Imagine waking up one morning to find out that the house you are
living in and have listed for sale belongs to your next-door neighbours,
and their house belongs to you.
That’s what happened earlier this
month after clients of mine asked me to review an agreement to buy a
home while the offer was still conditional. The property is an
attractive house in the Caledonia-Fairbanks area built in 2005-6.
Attached to the offer was a copy of
the published listing and a 2005 surveyor’s registered reference plan of
survey showing a pair of semi-detached houses built on what had been
one 35-foot lot. One of them was described on the plan as Part 1 and the
other as Part 2.
I checked the title and responded to
my clients and their real estate agents that the offer was fine,
assuming that the house being purchased was Part 2, the one on the right
side of the two semis as seen from the street.
Everything fell apart when the agent
replied that the house her clients thought they were buying was actually
Part 1, the one on the left side of the two semis.
My title searches revealed that both
sides of the lot had been in common ownership until September, 2006,
when the lot was divided into two separate ownerships with the consent
of the City of Toronto Committee of Adjustment, and one of the two new
houses was sold.
When the first of the two houses was sold, the lawyer who handled the transaction inadvertently switched the descriptions.
Unfortunately, nobody compared the
registered title with the surveyor’s reference plan to ensure that
ownership of the proper house was being transferred.
As a result, the purchasers received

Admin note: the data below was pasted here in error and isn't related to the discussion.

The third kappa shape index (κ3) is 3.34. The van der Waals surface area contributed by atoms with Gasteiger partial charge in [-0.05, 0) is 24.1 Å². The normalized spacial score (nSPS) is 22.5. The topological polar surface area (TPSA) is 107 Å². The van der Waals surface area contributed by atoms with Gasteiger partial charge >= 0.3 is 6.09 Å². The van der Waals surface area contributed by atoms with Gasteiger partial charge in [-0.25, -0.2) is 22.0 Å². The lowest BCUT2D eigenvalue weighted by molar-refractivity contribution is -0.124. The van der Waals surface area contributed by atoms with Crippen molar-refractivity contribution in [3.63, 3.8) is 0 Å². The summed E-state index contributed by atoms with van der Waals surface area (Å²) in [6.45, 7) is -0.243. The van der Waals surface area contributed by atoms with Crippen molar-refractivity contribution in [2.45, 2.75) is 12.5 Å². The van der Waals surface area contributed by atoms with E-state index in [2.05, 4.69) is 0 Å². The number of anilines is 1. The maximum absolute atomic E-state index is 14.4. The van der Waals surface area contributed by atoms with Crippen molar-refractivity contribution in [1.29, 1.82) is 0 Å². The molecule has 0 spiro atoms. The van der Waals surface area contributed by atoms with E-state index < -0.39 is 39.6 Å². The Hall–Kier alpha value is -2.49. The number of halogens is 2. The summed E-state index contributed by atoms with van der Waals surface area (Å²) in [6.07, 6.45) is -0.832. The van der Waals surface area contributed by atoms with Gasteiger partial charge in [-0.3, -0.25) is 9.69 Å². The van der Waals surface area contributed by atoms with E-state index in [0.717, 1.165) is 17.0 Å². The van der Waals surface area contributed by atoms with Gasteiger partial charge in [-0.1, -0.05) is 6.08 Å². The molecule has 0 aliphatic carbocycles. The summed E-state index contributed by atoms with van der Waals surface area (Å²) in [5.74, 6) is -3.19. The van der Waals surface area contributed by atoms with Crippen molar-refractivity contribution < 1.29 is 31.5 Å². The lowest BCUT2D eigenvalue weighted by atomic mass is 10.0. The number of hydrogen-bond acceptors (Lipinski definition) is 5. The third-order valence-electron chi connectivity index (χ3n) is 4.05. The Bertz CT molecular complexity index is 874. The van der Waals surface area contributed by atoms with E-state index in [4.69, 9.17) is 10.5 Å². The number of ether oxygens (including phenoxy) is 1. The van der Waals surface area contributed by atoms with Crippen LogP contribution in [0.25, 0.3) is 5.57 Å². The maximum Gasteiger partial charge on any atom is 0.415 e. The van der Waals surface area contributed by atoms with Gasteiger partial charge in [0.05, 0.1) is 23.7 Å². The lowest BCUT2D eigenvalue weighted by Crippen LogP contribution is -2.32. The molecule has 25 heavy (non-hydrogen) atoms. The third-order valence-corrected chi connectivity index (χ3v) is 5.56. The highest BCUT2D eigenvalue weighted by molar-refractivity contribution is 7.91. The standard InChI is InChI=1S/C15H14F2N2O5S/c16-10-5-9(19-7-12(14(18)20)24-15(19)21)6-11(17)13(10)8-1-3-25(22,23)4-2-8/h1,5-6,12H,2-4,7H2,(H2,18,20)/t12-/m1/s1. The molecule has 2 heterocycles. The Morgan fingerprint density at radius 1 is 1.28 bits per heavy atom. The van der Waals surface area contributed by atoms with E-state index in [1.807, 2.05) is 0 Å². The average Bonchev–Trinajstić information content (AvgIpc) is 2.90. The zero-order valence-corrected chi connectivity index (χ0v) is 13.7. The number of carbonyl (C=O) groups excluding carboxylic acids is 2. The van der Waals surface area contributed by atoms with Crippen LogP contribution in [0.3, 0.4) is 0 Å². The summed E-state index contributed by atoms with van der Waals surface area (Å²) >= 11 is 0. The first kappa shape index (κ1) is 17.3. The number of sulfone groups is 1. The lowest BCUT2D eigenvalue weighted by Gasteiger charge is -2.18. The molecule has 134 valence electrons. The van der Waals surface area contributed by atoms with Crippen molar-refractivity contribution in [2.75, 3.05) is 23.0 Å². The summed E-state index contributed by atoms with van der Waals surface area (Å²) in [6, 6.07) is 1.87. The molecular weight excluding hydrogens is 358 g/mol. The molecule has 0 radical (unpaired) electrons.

and accepted title to the wrong house. That property was re-sold to the
current owners in 2012, and again, the second owner’s lawyer missed the
fact that his clients were buying the wrong home — Part 2 instead of
The original owners still own the
second of the two houses — the one they were not living in and want to
sell. The Toronto-Dominion Bank refinanced it in September and the title
insurance company handling the transaction registered the mortgage on
the wrong house.
The current lawyer for the sellers of
the house my clients thought they were buying did not represent them
when the mistake was made. In a detailed email, I explained the mistake
to him and the two previous lawyers who had made the mistakes in 2006.
Fortunately, the neighbour’s lawyer had purchased title insurance for
them and I assume the insurer will be picking up the cost of the
I do not know whether the sellers to my clients have title insurance.
The mistake can be rectified in one
of two ways. The owners can exchange deeds to correct the description,
and in that case the mortgages on title would have to be discharged and
re-registered on the correct lot. Another possibility would be to obtain
a court order retroactively changing the numbers on the surveyor’s
Unfortunately, my clients were unable
to obtain assurances from the sellers that the titles would be
corrected by their projected closing date in January, 2013, and they
terminated the transaction.
They would still be interested in the
house if the sellers can acquire ownership of the correct property. In
the meantime, the owners cannot sell their house since they don’t own
The lessons from this sad case are:
• The most
important document in a real estate transaction is the survey plan.
Without one, there is no way to know with certainty whether the
purchaser is getting the correct house. Title insurance may pay to
correct a problem but it is never a substitute for a surveyor’s real
• Buying a house without obtaining title insurance is very risky.
• Buying a house without first comparing it to a survey plan is even riskier.
Bob Aaron is a sole practitioner at the law firm of Aaron & Aaron
in Toronto and a past board member of the Tarion Warranty Corp. Bob
specializes in the areas of real estate, corporate and
commercial law, estates and wills and landlord/tenant law. His Title Page column appears alternate Saturdays in The Toronto Star and alternate weeks on Move Smartly. E-mail firstname.lastname@example.org